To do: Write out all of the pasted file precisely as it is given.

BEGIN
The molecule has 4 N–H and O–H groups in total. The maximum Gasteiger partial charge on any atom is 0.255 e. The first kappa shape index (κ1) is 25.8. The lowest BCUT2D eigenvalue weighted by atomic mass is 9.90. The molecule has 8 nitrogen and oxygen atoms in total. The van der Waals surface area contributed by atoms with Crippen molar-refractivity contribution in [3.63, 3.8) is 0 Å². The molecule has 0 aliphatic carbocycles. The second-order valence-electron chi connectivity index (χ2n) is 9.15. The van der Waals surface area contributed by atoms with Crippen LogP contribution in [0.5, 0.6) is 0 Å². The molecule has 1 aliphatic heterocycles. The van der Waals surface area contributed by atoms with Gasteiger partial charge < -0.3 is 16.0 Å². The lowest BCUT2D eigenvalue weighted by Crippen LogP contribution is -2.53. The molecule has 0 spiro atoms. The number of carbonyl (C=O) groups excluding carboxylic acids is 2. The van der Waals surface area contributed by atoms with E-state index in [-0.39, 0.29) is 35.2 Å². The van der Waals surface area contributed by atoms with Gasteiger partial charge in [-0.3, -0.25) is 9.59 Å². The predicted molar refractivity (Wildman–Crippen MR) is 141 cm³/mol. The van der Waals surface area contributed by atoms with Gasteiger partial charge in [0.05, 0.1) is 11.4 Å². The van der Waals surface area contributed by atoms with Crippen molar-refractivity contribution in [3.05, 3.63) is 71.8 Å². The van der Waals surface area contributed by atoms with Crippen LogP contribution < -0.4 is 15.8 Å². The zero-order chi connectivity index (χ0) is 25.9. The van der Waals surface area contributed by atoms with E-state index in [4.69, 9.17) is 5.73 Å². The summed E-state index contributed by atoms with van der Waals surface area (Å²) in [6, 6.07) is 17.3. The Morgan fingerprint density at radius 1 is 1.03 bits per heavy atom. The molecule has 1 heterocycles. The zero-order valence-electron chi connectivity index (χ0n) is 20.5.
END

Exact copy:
The molecule has 4 N–H and O–H groups in total. The maximum Gasteiger partial charge on any atom is 0.255 e. The first kappa shape index (κ1) is 25.8. The lowest BCUT2D eigenvalue weighted by atomic mass is 9.90. The molecule has 8 nitrogen and oxygen atoms in total. The van der Waals surface area contributed by atoms with Crippen molar-refractivity contribution in [3.63, 3.8) is 0 Å². The molecule has 0 aliphatic carbocycles. The second-order valence-electron chi connectivity index (χ2n) is 9.15. The van der Waals surface area contributed by atoms with Crippen LogP contribution in [0.5, 0.6) is 0 Å². The molecule has 1 aliphatic heterocycles. The van der Waals surface area contributed by atoms with Gasteiger partial charge < -0.3 is 16.0 Å². The lowest BCUT2D eigenvalue weighted by Crippen LogP contribution is -2.53. The molecule has 0 spiro atoms. The number of carbonyl (C=O) groups excluding carboxylic acids is 2. The van der Waals surface area contributed by atoms with E-state index in [-0.39, 0.29) is 35.2 Å². The van der Waals surface area contributed by atoms with Gasteiger partial charge in [-0.3, -0.25) is 9.59 Å². The predicted molar refractivity (Wildman–Crippen MR) is 141 cm³/mol. The van der Waals surface area contributed by atoms with Gasteiger partial charge in [0.05, 0.1) is 11.4 Å². The van der Waals surface area contributed by atoms with Crippen molar-refractivity contribution in [3.05, 3.63) is 71.8 Å². The van der Waals surface area contributed by atoms with Crippen LogP contribution < -0.4 is 15.8 Å². The zero-order chi connectivity index (χ0) is 25.9. The van der Waals surface area contributed by atoms with E-state index in [4.69, 9.17) is 5.73 Å². The summed E-state index contributed by atoms with van der Waals surface area (Å²) in [6, 6.07) is 17.3. The Morgan fingerprint density at radius 1 is 1.03 bits per heavy atom. The molecule has 1 heterocycles. The zero-order valence-electron chi connectivity index (χ0n) is 20.5.